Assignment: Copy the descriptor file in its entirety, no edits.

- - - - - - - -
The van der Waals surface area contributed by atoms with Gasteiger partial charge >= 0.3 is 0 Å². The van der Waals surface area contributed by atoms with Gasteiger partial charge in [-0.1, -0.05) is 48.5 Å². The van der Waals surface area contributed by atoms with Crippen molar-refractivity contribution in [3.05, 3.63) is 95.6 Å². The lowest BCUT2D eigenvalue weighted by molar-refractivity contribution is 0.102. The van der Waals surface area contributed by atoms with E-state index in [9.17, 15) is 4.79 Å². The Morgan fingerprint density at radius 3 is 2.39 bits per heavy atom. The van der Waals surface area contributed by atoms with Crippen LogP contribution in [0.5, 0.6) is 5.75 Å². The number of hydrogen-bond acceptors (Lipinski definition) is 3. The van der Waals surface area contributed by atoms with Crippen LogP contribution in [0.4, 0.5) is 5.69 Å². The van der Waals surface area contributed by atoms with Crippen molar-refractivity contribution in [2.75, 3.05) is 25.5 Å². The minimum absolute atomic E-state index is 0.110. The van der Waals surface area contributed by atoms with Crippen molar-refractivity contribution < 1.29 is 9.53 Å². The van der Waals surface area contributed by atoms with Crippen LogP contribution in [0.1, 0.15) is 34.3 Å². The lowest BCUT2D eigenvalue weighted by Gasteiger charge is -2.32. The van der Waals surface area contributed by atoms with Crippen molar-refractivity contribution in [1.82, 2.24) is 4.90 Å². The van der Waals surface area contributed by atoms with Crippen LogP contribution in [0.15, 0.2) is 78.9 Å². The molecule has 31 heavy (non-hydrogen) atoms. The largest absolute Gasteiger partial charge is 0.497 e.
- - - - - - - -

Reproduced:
The van der Waals surface area contributed by atoms with Gasteiger partial charge >= 0.3 is 0 Å². The van der Waals surface area contributed by atoms with Gasteiger partial charge in [-0.1, -0.05) is 48.5 Å². The van der Waals surface area contributed by atoms with Crippen molar-refractivity contribution in [3.05, 3.63) is 95.6 Å². The lowest BCUT2D eigenvalue weighted by molar-refractivity contribution is 0.102. The van der Waals surface area contributed by atoms with E-state index in [9.17, 15) is 4.79 Å². The Morgan fingerprint density at radius 3 is 2.39 bits per heavy atom. The van der Waals surface area contributed by atoms with Crippen LogP contribution in [0.5, 0.6) is 5.75 Å². The number of hydrogen-bond acceptors (Lipinski definition) is 3. The van der Waals surface area contributed by atoms with Crippen LogP contribution in [0.4, 0.5) is 5.69 Å². The van der Waals surface area contributed by atoms with Crippen molar-refractivity contribution in [2.75, 3.05) is 25.5 Å². The minimum absolute atomic E-state index is 0.110. The van der Waals surface area contributed by atoms with Crippen molar-refractivity contribution < 1.29 is 9.53 Å². The van der Waals surface area contributed by atoms with Crippen LogP contribution in [0.1, 0.15) is 34.3 Å². The lowest BCUT2D eigenvalue weighted by Gasteiger charge is -2.32. The van der Waals surface area contributed by atoms with Crippen molar-refractivity contribution in [1.82, 2.24) is 4.90 Å². The van der Waals surface area contributed by atoms with Crippen LogP contribution in [0.15, 0.2) is 78.9 Å². The molecule has 31 heavy (non-hydrogen) atoms. The largest absolute Gasteiger partial charge is 0.497 e.